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Get Ready For Hurricane Season
Hurricane Floyd - Image Courtsey of NOAA

Hurricane Floyd - Image Courtsey of NOAA

June 1 marks the first day of Hurricane Season in Florida. Now is the time to make sure that you and your family are prepared.

Prepare an Emergency Disaster Kit

A disaster emergency kit should include enough supplies to last at least three days. FEMA has prepared a comprehensive emergency supply list, here are a few items that should be included in your kit:

  • Water: at least one gallon per day per person for drinking and sanitation;
  • Food and utensils: foods that are ready to eat and not quickly perishable are ideal;
  • Blankets and extra clothing;
  • A first aid kit, including medical insurance and Medicaid cards;
  • A battery-powered radio and/or a NOAA weather radio;
  • A flashlight with extra batteries;
  • Change of clothing;
  • Extra set of keys;
  • Medical supplies: including prescription medications, an extra pair of glasses, hearing-aid batteries and any other personally needed medical devices;
  • Sanitation and personal hygiene items (toilet paper, plastic garbage bags);
  • Cell phone with an extra battery and charger;
  • An emergency contact list: to reach family, friends and emergency numbers;
  • Extra cash: access to banks and ATMs may be limited for a time.

Locate and Secure Your Important Documents

This is a good opportunity locate your important documents and make sure they are stored in a safe and secure location and not at risk of water damage. Documents secure can include:

  • Medical history and medication list
  • Property deeds and/or leases
  • Promissory notes
  • Birth certificates and/or adoption records
  • Court papers
  • Stock certificates
  • Immunization records
  • Passports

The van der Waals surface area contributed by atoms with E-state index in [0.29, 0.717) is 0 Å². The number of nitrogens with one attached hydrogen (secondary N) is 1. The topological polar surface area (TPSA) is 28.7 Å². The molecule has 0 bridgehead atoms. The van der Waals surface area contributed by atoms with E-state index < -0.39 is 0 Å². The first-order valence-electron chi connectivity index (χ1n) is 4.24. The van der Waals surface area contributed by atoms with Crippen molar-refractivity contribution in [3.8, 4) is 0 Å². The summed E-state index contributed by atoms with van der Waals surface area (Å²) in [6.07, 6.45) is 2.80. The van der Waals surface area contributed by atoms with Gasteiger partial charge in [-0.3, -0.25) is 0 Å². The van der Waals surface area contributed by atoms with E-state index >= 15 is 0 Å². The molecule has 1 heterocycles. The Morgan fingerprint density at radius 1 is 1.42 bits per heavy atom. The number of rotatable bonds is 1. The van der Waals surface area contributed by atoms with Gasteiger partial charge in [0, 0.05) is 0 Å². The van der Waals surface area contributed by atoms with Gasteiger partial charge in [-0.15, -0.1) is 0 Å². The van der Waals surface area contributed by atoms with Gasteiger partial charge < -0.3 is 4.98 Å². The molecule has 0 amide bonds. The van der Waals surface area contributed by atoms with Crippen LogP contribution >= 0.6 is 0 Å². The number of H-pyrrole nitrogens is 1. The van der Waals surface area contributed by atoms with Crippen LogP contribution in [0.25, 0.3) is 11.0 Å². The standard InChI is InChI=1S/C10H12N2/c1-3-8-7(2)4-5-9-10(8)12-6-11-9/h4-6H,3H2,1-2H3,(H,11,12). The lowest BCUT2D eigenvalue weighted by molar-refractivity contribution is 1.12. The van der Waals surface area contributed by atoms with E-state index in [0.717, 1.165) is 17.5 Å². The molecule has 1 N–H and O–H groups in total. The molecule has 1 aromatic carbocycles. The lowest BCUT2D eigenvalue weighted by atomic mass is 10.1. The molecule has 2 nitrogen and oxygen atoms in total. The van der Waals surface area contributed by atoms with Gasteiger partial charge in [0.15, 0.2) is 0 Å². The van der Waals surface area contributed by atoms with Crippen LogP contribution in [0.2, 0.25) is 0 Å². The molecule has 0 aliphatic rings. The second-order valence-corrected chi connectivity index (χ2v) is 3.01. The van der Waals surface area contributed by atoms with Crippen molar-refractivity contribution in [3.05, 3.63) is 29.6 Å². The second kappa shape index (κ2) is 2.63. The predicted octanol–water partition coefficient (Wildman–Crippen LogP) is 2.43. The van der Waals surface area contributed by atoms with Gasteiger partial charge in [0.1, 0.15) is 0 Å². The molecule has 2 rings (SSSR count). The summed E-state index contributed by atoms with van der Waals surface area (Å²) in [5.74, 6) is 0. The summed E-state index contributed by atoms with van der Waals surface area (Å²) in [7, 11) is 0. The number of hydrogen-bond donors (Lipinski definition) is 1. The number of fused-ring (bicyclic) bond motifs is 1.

• Social security cards
  • Family heirlooms and photo books
  • Insurance policies
  • Estate Planning documents

Make sure your computer and electronic devices are backed up and the backup hard drives are stored in a secure location where they will not be damaged. You may want to consider backing up your data to a secure cloud service in the event your computer is lost or damaged.

Check Your Insurance Coverage

Talk with your insurance agent to be sure that you have adequate insurance coverage. Homeowners insurance does not cover flood damage and may not provide full coverage for other hazards or may have increased deductibles.

Take Special Care for Seniors

Seniors need to take special care when preparing for emergencies. In the case of a hurricane, extended power outages are common. Therefore it’s important to keep special care items such as extra medication, oxygen, and backup batteries to supply power to equipment and refrigeration for medication that requires it.

Prepare For Emergencies Now: Information For Older Americans is a brochure available from FEMA that outlines commonsense measures older Americans can take to start preparing for emergencies before they happen.

When a hurricane strikes or is anticipated, most counties will set up Special Needs Shelters for individuals who require additional assistance. If at all possible, a caregiver should accompany special needs shelter clients to provide additional assistance.

Other Resources

Here are a few other resources that you may find useful in preparing for hurricanes and other natural disasters:

Katie Floyd
Katie Floyd Gives “Tech You Can Use” Presentation to the Family Law Section
Katie Floyd, Kyle Lewis and Rick Knellinger

Katie Floyd, Kyle Lewis and Rick Knellinger

Attorney Katie Floyd partnered up with Attorney Richard Knellinger and Kyle Lewis of Knellinger, Jacobson & Associates to give a presentation to the Eighth Judicial Circuit Family Law Section on “Tech You Can Use.”